5. BradL

    Interesting car. I need to check when the dash changed to the single glove box style.

  6. William Henshaw

    Once upon a time old VWs were everywhere and nobody collected them or restored them. You could buy an old bug for $200 and not only drive it home, you could drive it until you got tired of it. Cheap plentifull and easy to work on. I had 9 bugs at one time including a ’57 and a ’56 and they pretty much all went to the scrap yard. Just waxing nostalgic here, to quote Rod Stewart ” I wish I knew what I know now, when I was younger “

  7. jim s

    surprised to see one that has not been cut up. since the motors are not stock i wonder what else has been upgraded. with the prices that old beetle bring i also wonder why it has not sold yet. great find

  8. Vince Habel

    I think it is too much for what you get.

  9. Horse Radish

    We just r e a l l y need another photo of the parts that come with it
    and another angle of the turn indicator thingy !

    • DT

      Semaphore

  10. Tirefriar

    The seller of this VW must have his car confused with the other rear engined air cooled car from Germany. A car in this condition for this price usually has “Porsche” stamped on the title.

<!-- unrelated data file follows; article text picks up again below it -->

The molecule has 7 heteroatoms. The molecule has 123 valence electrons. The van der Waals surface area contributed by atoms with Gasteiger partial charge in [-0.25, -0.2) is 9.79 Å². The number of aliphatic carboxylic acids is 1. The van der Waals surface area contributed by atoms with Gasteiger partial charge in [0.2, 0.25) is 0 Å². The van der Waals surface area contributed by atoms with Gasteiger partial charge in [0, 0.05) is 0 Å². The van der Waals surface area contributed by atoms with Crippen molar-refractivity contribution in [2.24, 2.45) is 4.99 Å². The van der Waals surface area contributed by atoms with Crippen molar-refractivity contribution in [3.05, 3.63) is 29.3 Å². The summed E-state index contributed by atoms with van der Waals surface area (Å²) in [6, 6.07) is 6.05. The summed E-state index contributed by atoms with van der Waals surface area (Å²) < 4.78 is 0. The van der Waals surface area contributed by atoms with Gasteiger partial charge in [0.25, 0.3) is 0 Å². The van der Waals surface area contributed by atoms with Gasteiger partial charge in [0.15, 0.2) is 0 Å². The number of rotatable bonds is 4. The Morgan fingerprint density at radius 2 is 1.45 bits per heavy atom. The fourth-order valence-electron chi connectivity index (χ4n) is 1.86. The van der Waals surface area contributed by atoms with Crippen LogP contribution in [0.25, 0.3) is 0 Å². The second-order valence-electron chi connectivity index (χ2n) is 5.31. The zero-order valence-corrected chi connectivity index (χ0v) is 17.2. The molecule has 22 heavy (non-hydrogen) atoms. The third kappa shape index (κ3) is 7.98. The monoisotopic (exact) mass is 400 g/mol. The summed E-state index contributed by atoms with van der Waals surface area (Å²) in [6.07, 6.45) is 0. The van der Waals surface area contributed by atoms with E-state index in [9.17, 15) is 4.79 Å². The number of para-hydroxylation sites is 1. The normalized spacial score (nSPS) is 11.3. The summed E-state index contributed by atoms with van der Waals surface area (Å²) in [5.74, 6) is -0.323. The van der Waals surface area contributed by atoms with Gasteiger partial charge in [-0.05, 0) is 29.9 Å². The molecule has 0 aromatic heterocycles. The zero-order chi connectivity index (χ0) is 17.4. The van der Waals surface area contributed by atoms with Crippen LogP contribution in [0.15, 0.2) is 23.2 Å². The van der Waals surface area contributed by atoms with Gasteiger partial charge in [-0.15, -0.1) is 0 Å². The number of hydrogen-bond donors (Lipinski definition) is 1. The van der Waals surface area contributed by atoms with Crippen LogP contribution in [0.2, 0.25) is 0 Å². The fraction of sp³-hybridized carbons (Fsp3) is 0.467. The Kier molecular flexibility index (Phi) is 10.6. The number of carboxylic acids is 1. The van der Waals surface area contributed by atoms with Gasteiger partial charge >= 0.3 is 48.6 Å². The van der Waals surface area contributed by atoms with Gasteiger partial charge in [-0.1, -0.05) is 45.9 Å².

11. DT

    There are more people looking to buy one of these than people that have one to sell….supply and demand,I say it will sell for the asking price

  12. John M

    Sigh… If I only knew.

  13. Dave Wright

    Great simple cars that become boring pretty quickly. I guess I am showing my age…….I do love old VW’s but to me they only became interesting with more power and other mods making an orignal 1952 stale pretty quickly. I have done some splits and oval windows but always found a good later pan to put the bodies on and used late dual port engines……they are not unusual enough to hold most people’s intrest past a once look over. To me, most of the fun would be over when it was finished as a stock car. My first german car was a 1952 Porsche, that held my intrest better.

  14. JC

    Its Herbie!!! I’ve always wanted a Herbie!!! I want it so badly!!!